24 hours in a day, you say?

The highly discussed topic surrounding a certain blonde influencer has prompted me to ask: could we be doing more to get employed?

Enter Molly-Mae Hague, a white middle-class woman who forged a name for herself on a reality show, then cleverly tapped into a booming market of fake tan and hair extensions. Needless to say, she has made a fortune. Someone else with different resources or a different start in life may not have been so fortunate.

Hague recently appeared on The Diary of a CEO podcast and a clip later circulated which detailed her views on success, in which she stated: “I understand that we all have different backgrounds and we’re all raised in different ways and we do have different financial situations, but I do think if you want something enough, you can achieve it.”

Judging by the backlash she has received, it’s clear that most people understand that we don’t all have the same means to achieve the same as everyone else, regardless of ‘want’. This topic has been discussed, dissected, and well and truly rinsed. But it got me thinking about our generation when it comes to the world of work.

Often, the lack of information and opportunities is the reason for many people getting into jobs they either hate or aren’t passionate about, and why so many people aren’t able to fulfil their potential.

Many of us are entering the job market with no knowledge of what we really require to be employed. And that’s completely understandable given that we are guided blindly through a linear education system, that is catered to a narrow section of society and individuals.

Those who are told academia “isn’t for them” get into apprenticeships or jobs in other fields. And for those who make it to the ‘end’ of the academic trail, we are subsequently spat out into the world and expected to have it all figured out. According to the Early Careers Survey 2021, conducted by Prospects, when asked how prepared they were for getting a job or apprenticeship, 45% of university students said they felt unprepared.

Something is going wrong.

Whether you’ve done a degree, another qualification, or different jobs along the way, repeatedly, people are pushed into things they don’t want to do. This can be because they don’t have the resources or necessary skills to follow an alternative path.

You often hear people saying that it’s likely our generation will end up doing jobs that we never knew existed or haven’t even been created yet. But how can we hope to get these jobs if we’re neither qualified nor prepared for them?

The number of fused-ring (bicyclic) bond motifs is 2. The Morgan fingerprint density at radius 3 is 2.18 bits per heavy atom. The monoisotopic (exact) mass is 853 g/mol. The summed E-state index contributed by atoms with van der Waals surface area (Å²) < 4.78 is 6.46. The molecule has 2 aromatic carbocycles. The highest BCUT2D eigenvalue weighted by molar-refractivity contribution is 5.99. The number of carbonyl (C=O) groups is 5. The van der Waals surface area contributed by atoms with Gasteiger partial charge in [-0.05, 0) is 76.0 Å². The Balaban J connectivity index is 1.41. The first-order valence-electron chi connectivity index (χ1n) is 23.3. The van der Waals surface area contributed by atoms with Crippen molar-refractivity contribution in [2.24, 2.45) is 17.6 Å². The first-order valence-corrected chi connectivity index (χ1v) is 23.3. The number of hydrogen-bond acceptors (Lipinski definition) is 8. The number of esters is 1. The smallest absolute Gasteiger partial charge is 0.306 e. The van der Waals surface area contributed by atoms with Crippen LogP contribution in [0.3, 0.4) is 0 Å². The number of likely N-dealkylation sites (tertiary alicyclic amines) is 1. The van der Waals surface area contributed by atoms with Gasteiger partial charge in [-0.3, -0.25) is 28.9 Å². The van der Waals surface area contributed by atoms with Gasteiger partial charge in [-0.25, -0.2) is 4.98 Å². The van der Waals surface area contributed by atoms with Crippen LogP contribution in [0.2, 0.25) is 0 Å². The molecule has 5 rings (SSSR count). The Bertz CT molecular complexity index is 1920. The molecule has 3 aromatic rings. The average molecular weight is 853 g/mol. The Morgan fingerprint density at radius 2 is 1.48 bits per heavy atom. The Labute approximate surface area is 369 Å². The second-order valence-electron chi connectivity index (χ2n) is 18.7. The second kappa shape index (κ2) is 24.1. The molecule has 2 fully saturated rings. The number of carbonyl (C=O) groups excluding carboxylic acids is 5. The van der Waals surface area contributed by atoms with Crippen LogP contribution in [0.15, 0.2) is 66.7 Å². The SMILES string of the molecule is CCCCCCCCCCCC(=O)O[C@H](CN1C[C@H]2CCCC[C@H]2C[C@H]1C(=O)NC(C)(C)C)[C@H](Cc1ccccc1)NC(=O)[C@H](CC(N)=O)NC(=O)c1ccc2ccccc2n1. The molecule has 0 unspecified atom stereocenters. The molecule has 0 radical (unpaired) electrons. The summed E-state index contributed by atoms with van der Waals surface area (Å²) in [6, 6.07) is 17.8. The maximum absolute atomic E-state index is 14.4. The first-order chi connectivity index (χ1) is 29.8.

A common reason for people not applying for jobs is their fear of being underqualified, and often, we probably are. That said, what our generation does have, over everyone else, is a natural familiarity with technology. And we can use it to our advantage. Some of the most sought-after skills right now in the job market are associated with technology.

As an example, GOV.UK has a long list of free courses in areas such as digital skills for social media, cybersecurity, and coding, which also happen to be a few of the most in-demand skills right now. As well as passion, job security is also important, especially in today’s climate. Improving your tech skills is a safe bet since tech is a space that shows no sign of slowing down.

When something’s free, you instantly question its value. So, in a bid to test out some of the courses on offer, I decided to give coding a try.

Put simply, coding is the act of instructing a computer to perform a specific task. It’s used for creating and programming apps, websites, and other technologies most people use every day.

Currently, around 0.3% of the world’s population knows how to code. This makes it a highly valued skill and one that pays very well. For younger generations, it wouldn’t require years of study to be able to use it. And better yet, you can teach yourself. People who have learned to code say it’s improved their problem-solving ability and career prospects. Plus, there are countless opportunities that currently require this skill.

The particular course I went with is offered by Microsoft and LinkedIn. Disclaimer: I have no natural ability for maths, physics, or anything logical. In other words, this seemed like something I could never do. However, after starting the course, very quickly, something that felt so alien to me started to make sense. This is just an example of a skill you can learn for free, that could make you stand out from other job applicants.

Now, I’m not saying everyone needs this. Or has the time or resources to access it. But most 18-24-year olds do have access to the internet in some way, whether that be at home or at a local library.

For those who are stuck with what path to take right now, a digital course could be a good place to start. At best, you get hired by Apple and they put you in charge of programming the next iPhone. At the very least, you add a new skill to your CV, and more importantly of course, you can go to sleep knowing Molly-Mae is proud of you.

Gov.uk free online courses


Early Career Survey 2021


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